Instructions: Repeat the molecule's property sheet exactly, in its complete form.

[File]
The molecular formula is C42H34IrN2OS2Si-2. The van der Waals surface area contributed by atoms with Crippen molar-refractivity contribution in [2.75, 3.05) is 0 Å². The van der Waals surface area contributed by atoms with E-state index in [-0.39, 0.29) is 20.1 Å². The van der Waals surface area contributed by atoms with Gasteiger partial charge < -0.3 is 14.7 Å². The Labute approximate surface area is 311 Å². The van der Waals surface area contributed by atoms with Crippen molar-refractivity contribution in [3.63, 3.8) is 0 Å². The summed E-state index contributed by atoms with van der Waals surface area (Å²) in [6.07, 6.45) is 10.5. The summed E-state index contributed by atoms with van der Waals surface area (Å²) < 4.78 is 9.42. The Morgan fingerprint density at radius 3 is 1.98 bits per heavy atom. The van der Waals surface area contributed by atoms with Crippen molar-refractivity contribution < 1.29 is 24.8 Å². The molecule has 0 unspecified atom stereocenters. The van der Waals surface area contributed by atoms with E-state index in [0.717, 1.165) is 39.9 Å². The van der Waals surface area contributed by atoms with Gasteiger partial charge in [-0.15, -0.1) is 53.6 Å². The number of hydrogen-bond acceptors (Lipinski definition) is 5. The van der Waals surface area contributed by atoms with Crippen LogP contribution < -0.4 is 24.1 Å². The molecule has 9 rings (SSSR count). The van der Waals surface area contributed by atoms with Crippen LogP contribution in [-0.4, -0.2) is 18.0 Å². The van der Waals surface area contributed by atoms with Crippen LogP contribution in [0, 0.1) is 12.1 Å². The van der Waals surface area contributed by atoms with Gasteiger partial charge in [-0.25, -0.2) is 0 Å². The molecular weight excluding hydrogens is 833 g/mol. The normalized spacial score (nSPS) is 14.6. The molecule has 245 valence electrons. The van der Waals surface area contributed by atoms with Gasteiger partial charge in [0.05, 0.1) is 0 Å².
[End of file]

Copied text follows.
The molecular formula is C42H34IrN2OS2Si-2. The van der Waals surface area contributed by atoms with Crippen molar-refractivity contribution in [2.75, 3.05) is 0 Å². The van der Waals surface area contributed by atoms with E-state index in [-0.39, 0.29) is 20.1 Å². The van der Waals surface area contributed by atoms with Gasteiger partial charge < -0.3 is 14.7 Å². The Labute approximate surface area is 311 Å². The van der Waals surface area contributed by atoms with Crippen molar-refractivity contribution in [3.63, 3.8) is 0 Å². The summed E-state index contributed by atoms with van der Waals surface area (Å²) in [6.07, 6.45) is 10.5. The summed E-state index contributed by atoms with van der Waals surface area (Å²) < 4.78 is 9.42. The Morgan fingerprint density at radius 3 is 1.98 bits per heavy atom. The van der Waals surface area contributed by atoms with Crippen molar-refractivity contribution < 1.29 is 24.8 Å². The molecule has 0 unspecified atom stereocenters. The van der Waals surface area contributed by atoms with E-state index in [0.717, 1.165) is 39.9 Å². The van der Waals surface area contributed by atoms with Gasteiger partial charge in [-0.15, -0.1) is 53.6 Å². The number of hydrogen-bond acceptors (Lipinski definition) is 5. The van der Waals surface area contributed by atoms with Crippen LogP contribution < -0.4 is 24.1 Å². The molecule has 9 rings (SSSR count). The van der Waals surface area contributed by atoms with Crippen LogP contribution in [-0.4, -0.2) is 18.0 Å². The van der Waals surface area contributed by atoms with Crippen LogP contribution in [0, 0.1) is 12.1 Å². The van der Waals surface area contributed by atoms with Gasteiger partial charge in [-0.25, -0.2) is 0 Å². The molecular weight excluding hydrogens is 833 g/mol. The normalized spacial score (nSPS) is 14.6. The molecule has 245 valence electrons. The van der Waals surface area contributed by atoms with Gasteiger partial charge in [0.05, 0.1) is 0 Å².